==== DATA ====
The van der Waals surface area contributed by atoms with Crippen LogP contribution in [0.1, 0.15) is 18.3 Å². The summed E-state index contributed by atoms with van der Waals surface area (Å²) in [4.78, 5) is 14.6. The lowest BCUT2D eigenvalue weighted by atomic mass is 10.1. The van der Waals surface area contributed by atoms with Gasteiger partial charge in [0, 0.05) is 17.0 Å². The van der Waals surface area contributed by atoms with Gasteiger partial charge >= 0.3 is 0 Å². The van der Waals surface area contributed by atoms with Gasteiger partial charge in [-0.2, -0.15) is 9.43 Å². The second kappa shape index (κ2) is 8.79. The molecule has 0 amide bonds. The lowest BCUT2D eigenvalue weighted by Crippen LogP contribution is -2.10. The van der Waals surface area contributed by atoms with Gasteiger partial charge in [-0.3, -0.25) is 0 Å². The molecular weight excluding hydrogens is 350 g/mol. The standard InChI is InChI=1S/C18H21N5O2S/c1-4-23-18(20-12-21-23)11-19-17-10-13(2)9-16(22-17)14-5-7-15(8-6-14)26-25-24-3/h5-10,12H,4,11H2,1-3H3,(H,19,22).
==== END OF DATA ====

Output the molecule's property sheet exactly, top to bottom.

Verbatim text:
The van der Waals surface area contributed by atoms with Crippen LogP contribution in [0.1, 0.15) is 18.3 Å². The summed E-state index contributed by atoms with van der Waals surface area (Å²) in [4.78, 5) is 14.6. The lowest BCUT2D eigenvalue weighted by atomic mass is 10.1. The van der Waals surface area contributed by atoms with Gasteiger partial charge in [0, 0.05) is 17.0 Å². The van der Waals surface area contributed by atoms with Gasteiger partial charge >= 0.3 is 0 Å². The van der Waals surface area contributed by atoms with Gasteiger partial charge in [-0.2, -0.15) is 9.43 Å². The second kappa shape index (κ2) is 8.79. The molecule has 0 amide bonds. The lowest BCUT2D eigenvalue weighted by Crippen LogP contribution is -2.10. The van der Waals surface area contributed by atoms with Gasteiger partial charge in [-0.3, -0.25) is 0 Å². The molecular weight excluding hydrogens is 350 g/mol. The standard InChI is InChI=1S/C18H21N5O2S/c1-4-23-18(20-12-21-23)11-19-17-10-13(2)9-16(22-17)14-5-7-15(8-6-14)26-25-24-3/h5-10,12H,4,11H2,1-3H3,(H,19,22).